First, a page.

"It was either that or be jailed and maybe executed. And it wasn't a strange country to him," Jack pointed out.

Alice cut to the heart of the matter. "How did you get involved, Lucien?"

He sat back, crossing his arms. "The Cambodians weren't the only authorities watching. You remember when I took on that case in Sydney?"

"As if I could ever forget it," Jean muttered, causing Lucien to lean forward and take her hand once more.

"When I got there it turned out to be a ruse. It was an old acquaintance who knew about my relationship to Jack. He asked if I'd be willing to go to Phnom Penh and see if I could find and extract the two of them. The problem was that they suspected there were Chinese agents in Australia who were also after the person Jack was helping. If I was known to be involved they might well come after you, Jean. Any of you really."

"So that's why it had to look like you'd fallen from that bridge and been killed," said Matthew.

"It was the only way I could see to help Jack without endangering you," he explained to Jean, squeezing her hands. "I would have told you if I could, but it was much safer for all of us if you believed I'd been killed. I just never thought it would be for such a long time. I'm so sorry for that."

She could see how much it hurt him to cause her such pain, but he'd done it to help save her son. How could she hold that against him?

Alice let them have the moment before urging him to continue. "So you faked your death..."

"Yes," said Lucien, wincing as he looked another apology toward Jean. "The suspect I was meant to be chasing had a harness rigged to the railing so we went over it and dropped some weights into the water to make it seem that we had fallen when we were actually suspended underneath. We waited until cover of darkness to climb back up. I was on a plane for Cambodia a few hours later."

"Where were you, Jack?" Jean asked. "Did you know Lucien was coming for you?"

She watched Jack glance at Lucien. There was something in that look. Could it possibly be a bit of respect? She hadn't seen Jack show respect for anyone, not even herself, since his father had gone off to war.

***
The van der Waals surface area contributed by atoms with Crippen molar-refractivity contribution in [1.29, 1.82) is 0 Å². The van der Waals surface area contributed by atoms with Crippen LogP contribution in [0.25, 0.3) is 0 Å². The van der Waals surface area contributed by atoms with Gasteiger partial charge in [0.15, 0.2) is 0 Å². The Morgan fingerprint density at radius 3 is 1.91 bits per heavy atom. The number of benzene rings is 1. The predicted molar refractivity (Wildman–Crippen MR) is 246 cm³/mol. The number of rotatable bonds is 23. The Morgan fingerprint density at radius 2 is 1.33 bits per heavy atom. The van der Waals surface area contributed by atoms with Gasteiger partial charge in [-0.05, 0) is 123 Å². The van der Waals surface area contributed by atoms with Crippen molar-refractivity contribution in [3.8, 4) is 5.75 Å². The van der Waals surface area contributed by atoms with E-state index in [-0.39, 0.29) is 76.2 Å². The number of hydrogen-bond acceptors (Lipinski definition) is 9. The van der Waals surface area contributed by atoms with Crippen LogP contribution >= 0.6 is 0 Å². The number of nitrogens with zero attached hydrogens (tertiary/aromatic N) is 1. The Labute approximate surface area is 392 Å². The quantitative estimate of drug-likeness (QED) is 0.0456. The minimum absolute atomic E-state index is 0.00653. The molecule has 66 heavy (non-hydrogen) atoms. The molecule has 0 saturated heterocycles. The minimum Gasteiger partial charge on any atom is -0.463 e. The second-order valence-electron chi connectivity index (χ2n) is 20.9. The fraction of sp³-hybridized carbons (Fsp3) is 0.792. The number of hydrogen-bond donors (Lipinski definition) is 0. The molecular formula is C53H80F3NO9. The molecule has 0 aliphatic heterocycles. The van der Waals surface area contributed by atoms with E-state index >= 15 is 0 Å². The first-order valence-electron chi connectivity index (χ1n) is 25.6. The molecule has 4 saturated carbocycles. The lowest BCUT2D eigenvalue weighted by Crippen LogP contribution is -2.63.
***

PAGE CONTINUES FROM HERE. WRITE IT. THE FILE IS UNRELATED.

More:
"We were stuck in the jungle for quite a while at first, trying to figure a way to get out of Cambodia. Then we were taken by the government forces. Held in a camp in the middle of nowhere for weeks. The ones who held us seemed to be waiting for instructions from the capital on what to do with us."

Jean felt her heart clench at the idea of her boy being held in a prison camp, thinking of the ropy scars across Lucien's back from his own time in the Japanese camp.

Perhaps Jack knew something of that, from the pained look on her face. He rushed to reassure her. "They didn't dare hurt us without permission, since they had an idea how important he was. Not much to eat and nothing to do all day, but other than that..." He shrugged.

Not ideal, Jean decided, but it could have been so much worse. "And you, Lucien, how did you manage to find him?"

He smiled at her. It seemed he could hardly stop smiling at being back with her. "I had spent a little time in Phnom Penh just after the war, knew some of the language, and of course many of the locals spoke French as well. I was lucky enough to make contact with someone I knew from back then, and he had heard rumours. Based on what he told me, I went looking for the camp, but by the time I got there, they were gone, on the way back to Phnom Penh. Purely by accident, I stumbled across them."